There are three questions which I don’t think that people are sufficiently distinguishing between, and I think distinguishing between them will make discourse about the election much clearer. They are:
- What are the characteristics of Trump’s base, his most fervent supporters?
- What are the characteristics of the average Trump voter?
- What are the characteristics of the people who pushed Trump over the edge, the ones that caused him to win?
I’m not sure anyone really knows the answer to #3 yet. I expect in a couple months Nate Silver will write a blog post about it and then I will have the answer. However, I think that it’s unlikely that #3 will provide any earth-shaking revelations for the average political junkie, as opposed to advice like “try to choose candidates people like” and “campaign in Wisconsin.”
Either way, the outcome of this election is embarrassing to both Republicans and Democrats. For Republicans, in an election in which they had every structural advantage, they barely eked out a win against a woman who’s been the right-wing Public Enemy #1 for twenty-five years. For Democrats, they lost to Donald Trump.
As for #2: the average Trump voter is the same as the average Republican voter in any other election. Given Trump’s record unfavorables, they probably weren’t super-enthusiastic about Trump (any more than people on the Democrat side were, as a whole, super-enthusiastic about Hillary). However, they probably didn’t want to waste their vote on a third party. Trump had some good policies, and probably the Republican elite will be able to help him in spite of his incompetence. And they despise Hillary; many Republicans would vote for a paper-bag puppet over Hillary Clinton. So they held their noses and voted for the lesser of two evils.
(A post I can’t find told Democrats to imagine choosing between Kanye West and Dick Cheney, which I think is accurate. [ETA: it’s here, thanks Amelia and Linch.])
With regards to how they could vote for Trump in spite of his repeated sexual assaults: think about your support for Bill Clinton. There you go. That isn’t even hard to understand.
With regards to #1: I believe that the evidence suggests that Trump’s base is motivated by ethnocentrism and white identity politics.
I think it is a problem that Republican voters who care about white identity politics seem willing to elect incompetent people. While identity politics also plays a role in the Democratic nominating process, at least identity-politics-motivated voters on the left seem to favor qualified centrists with a slight penchant for war crimes. I do not know how to get identity-politics-motivated voters on the right to share this preference; I think this is mostly a project for moderate Republicans, because I’m pretty sure Trump’s base is not going to listen to me.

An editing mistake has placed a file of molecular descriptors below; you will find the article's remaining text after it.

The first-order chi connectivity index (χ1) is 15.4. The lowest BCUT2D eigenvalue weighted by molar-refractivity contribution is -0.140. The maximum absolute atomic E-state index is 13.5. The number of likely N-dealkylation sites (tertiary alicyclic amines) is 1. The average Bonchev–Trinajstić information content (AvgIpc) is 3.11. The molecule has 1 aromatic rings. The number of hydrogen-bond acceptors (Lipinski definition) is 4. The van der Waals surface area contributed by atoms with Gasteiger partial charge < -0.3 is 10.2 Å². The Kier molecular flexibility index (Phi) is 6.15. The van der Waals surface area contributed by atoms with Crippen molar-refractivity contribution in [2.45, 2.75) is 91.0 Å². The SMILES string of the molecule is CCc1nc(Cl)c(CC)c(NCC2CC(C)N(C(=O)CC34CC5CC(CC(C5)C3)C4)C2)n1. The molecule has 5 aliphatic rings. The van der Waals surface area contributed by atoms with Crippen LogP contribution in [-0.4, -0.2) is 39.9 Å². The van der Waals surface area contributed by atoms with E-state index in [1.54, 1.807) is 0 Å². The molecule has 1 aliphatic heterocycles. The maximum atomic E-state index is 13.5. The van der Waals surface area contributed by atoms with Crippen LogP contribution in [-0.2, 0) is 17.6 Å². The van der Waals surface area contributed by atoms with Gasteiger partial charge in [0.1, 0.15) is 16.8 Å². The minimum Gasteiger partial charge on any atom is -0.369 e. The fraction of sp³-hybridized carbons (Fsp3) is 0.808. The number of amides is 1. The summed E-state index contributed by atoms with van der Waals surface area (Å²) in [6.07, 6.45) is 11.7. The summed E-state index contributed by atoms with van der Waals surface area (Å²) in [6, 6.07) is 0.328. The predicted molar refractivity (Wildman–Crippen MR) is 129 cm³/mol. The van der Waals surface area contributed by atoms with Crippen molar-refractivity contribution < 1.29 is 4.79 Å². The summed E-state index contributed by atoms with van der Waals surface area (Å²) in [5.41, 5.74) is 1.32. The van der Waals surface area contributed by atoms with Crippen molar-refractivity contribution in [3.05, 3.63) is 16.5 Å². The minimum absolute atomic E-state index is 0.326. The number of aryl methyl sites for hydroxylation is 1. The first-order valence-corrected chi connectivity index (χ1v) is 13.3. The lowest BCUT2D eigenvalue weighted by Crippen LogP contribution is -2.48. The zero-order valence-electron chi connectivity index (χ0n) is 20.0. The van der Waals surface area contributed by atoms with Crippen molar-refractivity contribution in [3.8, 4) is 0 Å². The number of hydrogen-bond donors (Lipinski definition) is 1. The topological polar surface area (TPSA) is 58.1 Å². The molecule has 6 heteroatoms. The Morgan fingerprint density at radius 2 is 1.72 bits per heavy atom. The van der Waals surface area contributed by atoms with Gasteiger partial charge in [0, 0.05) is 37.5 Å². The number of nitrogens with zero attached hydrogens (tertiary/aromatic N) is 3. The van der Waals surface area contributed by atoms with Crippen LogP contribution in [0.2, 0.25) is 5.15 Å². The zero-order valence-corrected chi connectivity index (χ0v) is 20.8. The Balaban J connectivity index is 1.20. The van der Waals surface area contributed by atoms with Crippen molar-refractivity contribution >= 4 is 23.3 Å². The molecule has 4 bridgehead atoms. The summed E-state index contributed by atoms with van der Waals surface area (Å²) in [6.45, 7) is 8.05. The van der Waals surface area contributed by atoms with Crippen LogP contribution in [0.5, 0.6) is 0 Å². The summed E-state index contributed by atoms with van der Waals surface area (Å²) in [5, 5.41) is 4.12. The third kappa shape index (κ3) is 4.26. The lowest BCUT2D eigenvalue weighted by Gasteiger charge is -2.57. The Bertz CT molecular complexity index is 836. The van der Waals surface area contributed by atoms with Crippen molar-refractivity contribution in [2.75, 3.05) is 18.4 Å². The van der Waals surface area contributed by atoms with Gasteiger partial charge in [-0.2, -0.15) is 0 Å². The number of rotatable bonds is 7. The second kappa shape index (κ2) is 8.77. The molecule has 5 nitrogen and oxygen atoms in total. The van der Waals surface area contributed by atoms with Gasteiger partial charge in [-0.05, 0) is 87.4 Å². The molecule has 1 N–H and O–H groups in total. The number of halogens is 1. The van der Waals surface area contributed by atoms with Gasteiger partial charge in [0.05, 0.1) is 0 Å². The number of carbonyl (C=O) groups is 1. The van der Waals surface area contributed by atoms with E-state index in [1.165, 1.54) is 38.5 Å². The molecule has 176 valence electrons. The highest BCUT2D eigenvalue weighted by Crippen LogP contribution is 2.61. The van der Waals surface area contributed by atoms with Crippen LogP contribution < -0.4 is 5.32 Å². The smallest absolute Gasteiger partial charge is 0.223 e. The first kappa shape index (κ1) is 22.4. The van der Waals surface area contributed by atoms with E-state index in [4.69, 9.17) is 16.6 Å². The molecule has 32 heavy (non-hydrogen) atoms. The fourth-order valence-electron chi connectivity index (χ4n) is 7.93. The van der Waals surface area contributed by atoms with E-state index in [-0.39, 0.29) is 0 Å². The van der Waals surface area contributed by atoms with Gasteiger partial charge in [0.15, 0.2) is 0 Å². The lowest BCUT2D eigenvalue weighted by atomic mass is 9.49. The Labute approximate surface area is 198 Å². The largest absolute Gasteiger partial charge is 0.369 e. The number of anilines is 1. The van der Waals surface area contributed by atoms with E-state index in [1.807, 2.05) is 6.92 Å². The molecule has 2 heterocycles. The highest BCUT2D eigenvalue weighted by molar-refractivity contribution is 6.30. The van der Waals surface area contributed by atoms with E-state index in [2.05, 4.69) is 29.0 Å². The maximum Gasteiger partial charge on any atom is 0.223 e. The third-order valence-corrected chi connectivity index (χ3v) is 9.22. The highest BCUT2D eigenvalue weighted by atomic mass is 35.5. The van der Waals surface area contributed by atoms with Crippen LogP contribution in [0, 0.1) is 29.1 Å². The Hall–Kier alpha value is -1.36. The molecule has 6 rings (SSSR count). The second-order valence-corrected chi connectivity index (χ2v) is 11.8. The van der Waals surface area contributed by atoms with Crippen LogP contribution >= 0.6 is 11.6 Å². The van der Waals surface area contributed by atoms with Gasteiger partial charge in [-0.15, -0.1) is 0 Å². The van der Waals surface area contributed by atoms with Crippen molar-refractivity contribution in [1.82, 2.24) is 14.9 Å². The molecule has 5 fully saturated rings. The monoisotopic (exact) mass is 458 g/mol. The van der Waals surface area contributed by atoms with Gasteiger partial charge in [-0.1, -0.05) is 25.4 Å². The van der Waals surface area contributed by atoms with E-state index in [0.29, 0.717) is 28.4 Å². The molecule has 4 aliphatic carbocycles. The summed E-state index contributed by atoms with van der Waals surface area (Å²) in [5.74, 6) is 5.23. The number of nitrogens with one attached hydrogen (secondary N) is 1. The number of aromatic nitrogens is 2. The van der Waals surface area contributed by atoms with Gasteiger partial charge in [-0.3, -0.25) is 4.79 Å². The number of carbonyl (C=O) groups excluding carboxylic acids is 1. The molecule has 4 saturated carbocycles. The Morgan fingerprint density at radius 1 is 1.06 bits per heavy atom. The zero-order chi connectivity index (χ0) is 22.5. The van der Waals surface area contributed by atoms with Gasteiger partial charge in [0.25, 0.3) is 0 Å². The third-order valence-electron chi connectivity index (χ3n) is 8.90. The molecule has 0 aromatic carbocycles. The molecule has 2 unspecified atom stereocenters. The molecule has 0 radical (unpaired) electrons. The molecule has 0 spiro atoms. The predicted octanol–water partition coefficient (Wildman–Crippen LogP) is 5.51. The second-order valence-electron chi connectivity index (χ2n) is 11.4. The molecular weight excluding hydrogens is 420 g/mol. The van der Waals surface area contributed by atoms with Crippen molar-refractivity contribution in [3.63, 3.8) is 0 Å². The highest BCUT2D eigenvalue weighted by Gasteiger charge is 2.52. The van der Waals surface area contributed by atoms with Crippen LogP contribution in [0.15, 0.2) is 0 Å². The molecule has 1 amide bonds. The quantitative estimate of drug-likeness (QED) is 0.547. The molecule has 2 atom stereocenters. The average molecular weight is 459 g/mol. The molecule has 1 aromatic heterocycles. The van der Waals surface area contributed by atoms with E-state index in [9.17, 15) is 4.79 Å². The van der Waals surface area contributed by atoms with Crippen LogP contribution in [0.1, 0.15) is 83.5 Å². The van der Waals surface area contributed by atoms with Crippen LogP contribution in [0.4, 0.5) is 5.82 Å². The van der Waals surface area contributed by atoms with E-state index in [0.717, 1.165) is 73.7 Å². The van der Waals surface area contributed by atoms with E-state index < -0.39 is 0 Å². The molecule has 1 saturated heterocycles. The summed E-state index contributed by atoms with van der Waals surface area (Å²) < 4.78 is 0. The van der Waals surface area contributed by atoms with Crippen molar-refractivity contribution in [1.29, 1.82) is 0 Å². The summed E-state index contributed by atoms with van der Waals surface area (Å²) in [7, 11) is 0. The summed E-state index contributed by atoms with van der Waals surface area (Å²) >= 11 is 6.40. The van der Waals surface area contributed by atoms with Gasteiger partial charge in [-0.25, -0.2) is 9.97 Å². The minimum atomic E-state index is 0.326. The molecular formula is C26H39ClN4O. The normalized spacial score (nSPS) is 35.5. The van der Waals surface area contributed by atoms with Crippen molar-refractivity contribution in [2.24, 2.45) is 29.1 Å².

I believe that reducing ethnocentrism is a good idea in general, but I’m not sure how tractable it is, particularly in the next four years. I suspect one possible strategy might be for centrist Republicans to play more explicitly to white identity politics while overall having fairly moderate views, in the same way that Obama played to black identity politics while overall having fairly moderate views. As long as we have white identity politics– which, again, I’m not sure how easy it is to eliminate in general, much less within one presidential term– it’s important to reduce the harm it might cause.
While Trump’s base is fairly upset about anti-racist and feminist activism, I do not think that changing anti-racist and feminist activism is necessarily a good way to get Trump voters not to vote for Trump. I think that Trump’s base’s primary objection to people like me is not to our tone but to our beliefs. No matter how politely we respectively speak, Trump voters object to the presence of large numbers of immigrants, and I object to people deporting my friends, sometimes to places where they’re in danger. These are incompatible goals, and they are likely to be quite angry at me about them (as well as I at them).